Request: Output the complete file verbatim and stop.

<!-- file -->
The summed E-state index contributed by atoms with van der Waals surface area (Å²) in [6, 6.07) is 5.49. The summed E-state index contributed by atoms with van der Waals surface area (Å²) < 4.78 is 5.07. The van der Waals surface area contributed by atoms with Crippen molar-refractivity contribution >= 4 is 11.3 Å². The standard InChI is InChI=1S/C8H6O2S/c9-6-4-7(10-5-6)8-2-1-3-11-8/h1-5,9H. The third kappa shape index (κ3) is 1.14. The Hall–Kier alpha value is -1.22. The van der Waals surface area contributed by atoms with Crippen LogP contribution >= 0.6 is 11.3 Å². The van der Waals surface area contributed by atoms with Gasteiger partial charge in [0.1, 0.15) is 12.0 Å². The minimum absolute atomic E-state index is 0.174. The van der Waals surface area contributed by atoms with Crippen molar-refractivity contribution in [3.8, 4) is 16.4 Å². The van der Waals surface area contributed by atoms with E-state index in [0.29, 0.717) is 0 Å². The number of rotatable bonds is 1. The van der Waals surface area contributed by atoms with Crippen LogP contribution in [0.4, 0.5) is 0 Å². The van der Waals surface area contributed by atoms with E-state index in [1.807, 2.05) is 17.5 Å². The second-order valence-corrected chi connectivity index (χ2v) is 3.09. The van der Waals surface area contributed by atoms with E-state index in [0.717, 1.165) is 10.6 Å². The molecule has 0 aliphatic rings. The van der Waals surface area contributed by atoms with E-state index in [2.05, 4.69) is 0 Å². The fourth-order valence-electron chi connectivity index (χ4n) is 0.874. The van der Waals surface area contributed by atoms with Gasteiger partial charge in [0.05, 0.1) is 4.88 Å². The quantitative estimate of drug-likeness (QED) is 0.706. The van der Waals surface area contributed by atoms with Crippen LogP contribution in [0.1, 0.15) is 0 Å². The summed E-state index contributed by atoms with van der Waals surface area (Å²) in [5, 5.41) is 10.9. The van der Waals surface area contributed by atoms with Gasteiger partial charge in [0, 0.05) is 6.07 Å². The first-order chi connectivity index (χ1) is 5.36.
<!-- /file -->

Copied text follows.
The summed E-state index contributed by atoms with van der Waals surface area (Å²) in [6, 6.07) is 5.49. The summed E-state index contributed by atoms with van der Waals surface area (Å²) < 4.78 is 5.07. The van der Waals surface area contributed by atoms with Crippen molar-refractivity contribution >= 4 is 11.3 Å². The standard InChI is InChI=1S/C8H6O2S/c9-6-4-7(10-5-6)8-2-1-3-11-8/h1-5,9H. The third kappa shape index (κ3) is 1.14. The Hall–Kier alpha value is -1.22. The van der Waals surface area contributed by atoms with Crippen LogP contribution >= 0.6 is 11.3 Å². The van der Waals surface area contributed by atoms with Gasteiger partial charge in [0.1, 0.15) is 12.0 Å². The minimum absolute atomic E-state index is 0.174. The van der Waals surface area contributed by atoms with Crippen molar-refractivity contribution in [3.8, 4) is 16.4 Å². The van der Waals surface area contributed by atoms with E-state index in [0.29, 0.717) is 0 Å². The number of rotatable bonds is 1. The van der Waals surface area contributed by atoms with Crippen LogP contribution in [0.4, 0.5) is 0 Å². The van der Waals surface area contributed by atoms with E-state index in [1.807, 2.05) is 17.5 Å². The second-order valence-corrected chi connectivity index (χ2v) is 3.09. The van der Waals surface area contributed by atoms with E-state index in [0.717, 1.165) is 10.6 Å². The molecule has 0 aliphatic rings. The van der Waals surface area contributed by atoms with E-state index in [2.05, 4.69) is 0 Å². The fourth-order valence-electron chi connectivity index (χ4n) is 0.874. The van der Waals surface area contributed by atoms with Gasteiger partial charge in [0.05, 0.1) is 4.88 Å². The quantitative estimate of drug-likeness (QED) is 0.706. The van der Waals surface area contributed by atoms with Crippen LogP contribution in [0.1, 0.15) is 0 Å². The summed E-state index contributed by atoms with van der Waals surface area (Å²) in [5, 5.41) is 10.9. The van der Waals surface area contributed by atoms with Gasteiger partial charge in [0, 0.05) is 6.07 Å². The first-order chi connectivity index (χ1) is 5.36.